Wednesday, March 10, 2010

Climbing the learning curve

DSC00577I have two ways of learning; guided immersion to come up to speed on a new topic and self-study to add increments to what’s already known.  I’ve found that once I have a basic framework from a class, I can keep up with further advances on my own.  If the gap is too large, dipping into books or web tutorials doesn’t help: I get stuck in unfamiliar vocabulary, mechanisms, and notation.

Case in point: my new phone.

I use a basic flip-phone for calling and texting, battered by three years in my hip pocket.  Looking for a replacement, I found that style is extinct; everything is slide or touch, surf and apps.  The iPhone has totally captured the landscape.

I played with a variety of phones before settling on Nokia’s X6 16MB with Symbian, stepping up to a smartphone without fully embracing Apple’s ecology (or costs).

I like the bright screen, quick responses, and a serviceable browser.  At the same time, there is a lot in the phone, and learning it all is taking longer than I expected.  Little of what I knew about phones carries over to what I need to know to run the X6.

I’m still clumsy at touch screen dialing and typing, and am slow to compose texts. I’m hunting endlessly through menus, and need to organize jump buttons.  Moving my contacts is still a puzzle: maybe via Bluetooth, mediated through my computer?  The phone has a will of its own, connecting to data services and access points even when I’m back in the Netherlands.  I had to call tech support to stop that ₤3 /Mb behavior.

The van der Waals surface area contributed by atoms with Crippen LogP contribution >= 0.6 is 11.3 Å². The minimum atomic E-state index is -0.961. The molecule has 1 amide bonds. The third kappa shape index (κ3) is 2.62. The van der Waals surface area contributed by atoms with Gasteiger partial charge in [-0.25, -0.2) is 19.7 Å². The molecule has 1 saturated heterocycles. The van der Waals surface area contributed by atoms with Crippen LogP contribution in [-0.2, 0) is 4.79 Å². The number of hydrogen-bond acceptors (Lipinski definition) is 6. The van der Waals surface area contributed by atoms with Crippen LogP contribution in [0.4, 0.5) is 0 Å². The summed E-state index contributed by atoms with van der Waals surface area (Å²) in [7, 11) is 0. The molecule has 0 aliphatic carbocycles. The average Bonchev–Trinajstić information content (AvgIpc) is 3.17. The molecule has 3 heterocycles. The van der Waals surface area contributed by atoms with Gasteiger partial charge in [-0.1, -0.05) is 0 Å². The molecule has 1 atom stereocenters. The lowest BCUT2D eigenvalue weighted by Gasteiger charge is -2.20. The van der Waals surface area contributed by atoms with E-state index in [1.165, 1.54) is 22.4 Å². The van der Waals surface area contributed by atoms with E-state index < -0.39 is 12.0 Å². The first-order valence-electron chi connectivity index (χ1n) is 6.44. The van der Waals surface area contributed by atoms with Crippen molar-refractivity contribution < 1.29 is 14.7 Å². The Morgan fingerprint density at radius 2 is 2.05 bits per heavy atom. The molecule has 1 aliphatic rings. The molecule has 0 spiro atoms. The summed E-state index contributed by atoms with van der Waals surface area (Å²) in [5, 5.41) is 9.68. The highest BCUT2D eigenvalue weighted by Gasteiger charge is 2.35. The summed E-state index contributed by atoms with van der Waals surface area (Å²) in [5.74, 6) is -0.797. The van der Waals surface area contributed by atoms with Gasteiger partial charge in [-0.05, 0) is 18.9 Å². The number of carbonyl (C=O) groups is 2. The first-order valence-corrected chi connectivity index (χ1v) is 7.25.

DSC00578 But even beyond that, I’m finding that I need to adapt my habits as well as my scripts.

My street-tech ensemble consists of a phone, a camera, an mp3 player, a TomTom, and my reading glasses.  The new phone does almost all of that, and I’m wondering how much to consolidate and transfer. I should embrace the simplicity, but lifestyle change is hard.

And how much of the Internet I want with me all day? I set up e-mail, but get pinged with trivia: they shouldn’t have the same urgency as text messages. Setting up Skype seemed like a good idea, but people get confused if I don’t want to IM: they think I’m at my computer.  And do I really need one-touch /always-on access to Facebook and  Twitter?

Maybe I need an orientation class.  Maybe I’m just too far behind.  Or, maybe, I’m overmanaging the process.  Certainly the tiny user’s manual suggests that I shouldn’t worry my head about setting up packet data transfers and just download my ringtones from the Ovi store.

It probably would have helped to have embraced smartphones at an earlier generation, before the step-up to the X6 required climbing aids.

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